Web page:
Federal prosecutors revealed in a Wednesday court filing that Peter Madoff, brother of convicted swindler Bernard Madoff, is expected to plead guilty on Friday to several fraud charges relating to his involvement in the scheme and has agreed to a ten-year prison sentence. Mr. Madoff worked under his brother since 1965, and was the former head of compliance for his brother's now-defunct brokerage firm when the scheme unraveled in December 2008. Court papers signed by a Manhattan federal judge on Wednesday indicate that Mr. Madoff will enter a guilty plea to a single charge of conspiracy to commit securities fraud and a single count of falsifying records of an investment adviser. Madoff has agreed to a ten-year prison sentence, which represents the total maximum punishment he faced under the charges. Additionally, Madoff has agreed to a criminal forfeiture of approximately $143.1 billion, representing the total dollar amount of funds that passed through his brother's scheme.
The move, while not unexpected, is surprising in terms of the seriousness of the allegations and conduct assumedly to be admitted. Recently, Craig Kugel, an employee supervised by Madoff, pled guilty to several charges relating to the improper use of a corporate credit card and obstructing an IRS investigation. Many viewed Kugel's guilty plea as an indication that he would cooperate with federal authorities and participate in buttressing a criminal case against Mr. Madoff. The conduct for which Mr. Kugel pled guilty was unrelated to the fraud Bernard Madoff masterminded, and suggested that Mr. Madoff might face similar charges. However, by pleading guilty to conspiracy to commit secures fraud, Mr. Madoff will likely admit to conduct supporting the belief of prosecutors (and a skeptic public) that Mr. Madoff was not an innocent victim of his brother's fraud. Rather, while prosecutors are unlikely to allege that Mr. Madoff had direct knowledge of his brother's fraud, it was Mr. Madoff's dereliction of his duties as chief compliance officer that allowed the Ponzi scheme to continue to operate. Up until Mr. Kugel's conviction, a criminal prosecution of Mr. Madoff was considered unlikely, even though it had not yet been ruled out by prosecutors.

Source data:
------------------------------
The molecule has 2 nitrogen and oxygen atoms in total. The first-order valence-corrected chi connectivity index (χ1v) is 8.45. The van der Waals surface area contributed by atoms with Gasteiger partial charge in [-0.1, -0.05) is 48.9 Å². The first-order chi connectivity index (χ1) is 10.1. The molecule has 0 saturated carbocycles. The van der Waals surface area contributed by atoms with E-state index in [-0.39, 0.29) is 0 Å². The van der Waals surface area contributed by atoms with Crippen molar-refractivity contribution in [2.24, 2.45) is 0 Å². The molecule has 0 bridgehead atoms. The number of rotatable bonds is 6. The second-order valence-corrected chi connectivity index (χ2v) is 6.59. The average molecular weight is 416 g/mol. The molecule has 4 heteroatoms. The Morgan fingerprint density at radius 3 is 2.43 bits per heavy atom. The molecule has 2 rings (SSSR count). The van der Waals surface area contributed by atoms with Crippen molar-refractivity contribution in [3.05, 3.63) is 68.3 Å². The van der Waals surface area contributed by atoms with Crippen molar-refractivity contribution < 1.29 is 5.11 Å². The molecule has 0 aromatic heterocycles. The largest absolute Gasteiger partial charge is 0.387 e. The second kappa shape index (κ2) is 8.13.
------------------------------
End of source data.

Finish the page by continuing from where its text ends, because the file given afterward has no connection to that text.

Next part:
The announcement that Mr. Madoff and prosecutors had agreed to a ten-year prison sentence suggests the use of a type of plea agreement known as an 11(c)(1)(C) plea. Under such a plea agreement, a sentencing judge is given the discretion only to decide whether to accept or reject the terms of the proposed agreement. Should the judge deem the agreement acceptable, he is then powerless to depart from the suggested prison sentence, and is instead bound by the agreement between the parties. The pleas are more popular among corporations, especially in the field of Federal Corrupt Practices Act ("FCPA") litigation, where settlements often represent the result of drawn-out and strenuous negotiations. The plea will also contain a proffer of facts surrounding the charges, the veracity of which Mr. Madoff will attest to.
Several of Madoff's immediate and extended family members served in various capacities with their father's firm. His son, Mark, was employed at the firm's proprietary trading unit, and continued to deny any involvement in the scheme until his suicide on December 9, 2010, two years to the date of his father's confession. Another son, Andrew, served as co-head of trading along with Mark. Peter Madoff began working for the firm in 1965, rising through the ranks to become chief compliance officer. While court-appointed bankruptcy trustee Irving Picard has filed suit against the family for $200 million, there have been no other indications of an imminent criminal case against Andrew Madoff or any other family members. However, Peter Madoff's daughter, Shana Madoff, also worked in the business as in-house counsel and compliance director. A recent Wall Street Journal article suggests that prosecutors are now expected to shift their focus to her.
Along with the prison sentence, Mr. Madoff also agreed to a criminal forfeiture order of $143.1 billion representing the total amount of investor funds that passed through the operation. This forfeiture will include all of Mr. Madoff's real and personal property, and will also include claims to any income Mr. Madoff earns after he is released. It is likely that any funds recovered will be added to a fund representing government recoveries of Madoff-related assets that have not been claimed by Mr. Picard. This fund presumably includes the $2,206,157,717 provided to the Justice Department by the estate of Jeffrey Picower, which made the payment as part of a larger $7.2 billion settlement with Picard and the government. In addition to his position as bankruptcy trustee, Picard has also been appointed by the DOJ as Special Master to oversee the process by which the funds will be distributed back to the victims, known as remission. Picard, who has recovered nearly $10 billion thus far as trustee, has not yet announced a timetable for the separate remission process.